Calls for Chinese Government to Redefines “Carried Wastes”

Bureau of International Recycling Responds to China WTO Notification

Clarification about the GB Standards that accompanied the Chinese WTO notifications on 15 November 2017 has been called for by the Bureau of International Recycling.

Image © Image via Flickr, Creative Commons, AK Rockefeller

Clarification about the GB Standards that accompanied the Chinese WTO notifications on 15 November 2017 has been called for by he Bureau of International Recycling (BIR), which also suggested some changes.

In letter, BIR said that it supports all efforts to protect human health and the environment.

However, it went on to add that while China has stated that for environmental and health protection purposes its intention is to prohibit imports of “foreign garbage”, BIR points out the necessity to differentiate 'foreign garbage” from inclusions in processed scrap.

BIR argued that inclusions are generally controlled in commercial specifications so they do not harm human health or the environment and do not hinder the use of the recycled raw materials by manufacturing industries.

Hence, the organisation said that the main concern of BIR is the extremely high thresholds for inclusion or ‘carried waste’ in the GB Standards.

BIR also pointed out the difficulty in processing very large tonnages to such very high qualities and the resultant cost increase in the processed secondary raw materials. Lastly, BIR requests equal treatment, i.e. that domestic Standards for the same purpose have the same thresholds.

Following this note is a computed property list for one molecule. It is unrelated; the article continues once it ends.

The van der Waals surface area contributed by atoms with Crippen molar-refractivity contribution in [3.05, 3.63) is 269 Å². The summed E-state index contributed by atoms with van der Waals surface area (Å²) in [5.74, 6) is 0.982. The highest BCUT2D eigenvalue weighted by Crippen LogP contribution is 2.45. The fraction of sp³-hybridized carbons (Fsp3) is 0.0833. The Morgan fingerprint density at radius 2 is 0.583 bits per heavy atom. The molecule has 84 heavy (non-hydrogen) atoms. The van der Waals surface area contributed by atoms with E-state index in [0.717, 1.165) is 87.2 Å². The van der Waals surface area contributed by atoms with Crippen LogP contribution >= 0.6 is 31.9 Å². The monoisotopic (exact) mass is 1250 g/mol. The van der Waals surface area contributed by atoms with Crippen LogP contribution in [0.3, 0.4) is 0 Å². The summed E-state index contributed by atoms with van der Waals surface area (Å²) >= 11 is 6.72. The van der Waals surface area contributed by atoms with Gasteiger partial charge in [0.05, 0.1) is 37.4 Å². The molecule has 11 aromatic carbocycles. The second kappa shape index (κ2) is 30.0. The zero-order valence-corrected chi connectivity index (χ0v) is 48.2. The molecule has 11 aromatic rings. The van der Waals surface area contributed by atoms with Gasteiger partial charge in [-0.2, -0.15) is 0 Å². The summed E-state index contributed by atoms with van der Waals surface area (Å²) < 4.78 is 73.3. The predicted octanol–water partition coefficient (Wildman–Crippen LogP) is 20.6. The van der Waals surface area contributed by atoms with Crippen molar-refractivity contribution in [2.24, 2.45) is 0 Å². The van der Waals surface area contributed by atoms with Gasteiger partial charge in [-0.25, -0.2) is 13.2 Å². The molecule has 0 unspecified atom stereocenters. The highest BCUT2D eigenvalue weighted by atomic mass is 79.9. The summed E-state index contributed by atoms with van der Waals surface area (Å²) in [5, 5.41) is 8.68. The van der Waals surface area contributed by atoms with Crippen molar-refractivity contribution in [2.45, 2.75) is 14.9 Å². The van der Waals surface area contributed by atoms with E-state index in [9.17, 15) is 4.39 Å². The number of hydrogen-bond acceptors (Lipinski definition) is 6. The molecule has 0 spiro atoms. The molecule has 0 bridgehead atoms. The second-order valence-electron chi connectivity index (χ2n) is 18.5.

In its conclusions, BIR requested that the Chinese Government re-defines “carried wastes” in each of these GB Standards so as not to include materials that may be separated and recycled. 'Carried wastes' should be defined as wastes which are only fit for landfill or incineration.

BIR argued against using quality thresholds in these GB Standards as pass/fail trade controls specifically where there is no significant human health or environmental impact from ‘carried waste’ and the ‘carried waste’ does not affect the onward recycling processes or utilisation of secondary raw material in manufacturing.

While BIR said it supported the efforts China has taken to protect its Environment it points out that the Chinese GB Standards threshold for  inclusion or ‘carried waste’  in their 2005 version were already extremely high when compared to generally adopted Commercial Specifications (with thresholds of 2 - 5% more common).

BIR proposed to first strictly enforce the GB Standards from 2005 to gain experience of using such Standards.

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